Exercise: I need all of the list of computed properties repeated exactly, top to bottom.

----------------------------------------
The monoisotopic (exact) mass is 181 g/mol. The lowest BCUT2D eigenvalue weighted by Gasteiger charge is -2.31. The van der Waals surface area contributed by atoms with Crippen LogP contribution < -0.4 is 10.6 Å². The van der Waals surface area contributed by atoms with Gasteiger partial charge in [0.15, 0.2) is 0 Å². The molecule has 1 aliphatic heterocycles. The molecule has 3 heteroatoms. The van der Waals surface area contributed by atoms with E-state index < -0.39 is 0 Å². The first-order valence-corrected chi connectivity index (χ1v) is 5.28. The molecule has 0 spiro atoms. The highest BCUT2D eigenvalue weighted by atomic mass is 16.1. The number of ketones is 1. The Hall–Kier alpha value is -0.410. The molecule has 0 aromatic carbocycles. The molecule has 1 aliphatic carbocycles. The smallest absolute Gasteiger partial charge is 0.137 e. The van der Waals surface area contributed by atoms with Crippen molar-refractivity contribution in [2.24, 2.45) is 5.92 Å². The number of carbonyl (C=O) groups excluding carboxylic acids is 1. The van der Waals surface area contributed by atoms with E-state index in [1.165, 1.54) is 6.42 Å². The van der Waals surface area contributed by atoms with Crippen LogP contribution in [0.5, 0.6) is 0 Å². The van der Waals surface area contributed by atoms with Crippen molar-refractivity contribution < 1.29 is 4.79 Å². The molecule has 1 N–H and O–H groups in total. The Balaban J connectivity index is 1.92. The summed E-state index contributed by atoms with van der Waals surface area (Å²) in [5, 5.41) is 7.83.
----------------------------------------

The monoisotopic (exact) mass is 181 g/mol. The lowest BCUT2D eigenvalue weighted by Gasteiger charge is -2.31. The van der Waals surface area contributed by atoms with Crippen LogP contribution < -0.4 is 10.6 Å². The van der Waals surface area contributed by atoms with Gasteiger partial charge in [0.15, 0.2) is 0 Å². The molecule has 1 aliphatic heterocycles. The molecule has 3 heteroatoms. The van der Waals surface area contributed by atoms with E-state index < -0.39 is 0 Å². The first-order valence-corrected chi connectivity index (χ1v) is 5.28. The molecule has 0 spiro atoms. The highest BCUT2D eigenvalue weighted by atomic mass is 16.1. The number of ketones is 1. The Hall–Kier alpha value is -0.410. The molecule has 0 aromatic carbocycles. The molecule has 1 aliphatic carbocycles. The smallest absolute Gasteiger partial charge is 0.137 e. The van der Waals surface area contributed by atoms with Crippen molar-refractivity contribution in [2.24, 2.45) is 5.92 Å². The number of carbonyl (C=O) groups excluding carboxylic acids is 1. The van der Waals surface area contributed by atoms with E-state index in [1.165, 1.54) is 6.42 Å². The van der Waals surface area contributed by atoms with Crippen LogP contribution in [0.5, 0.6) is 0 Å². The van der Waals surface area contributed by atoms with Crippen molar-refractivity contribution < 1.29 is 4.79 Å². The molecule has 1 N–H and O–H groups in total. The Balaban J connectivity index is 1.92. The summed E-state index contributed by atoms with van der Waals surface area (Å²) in [5, 5.41) is 7.83.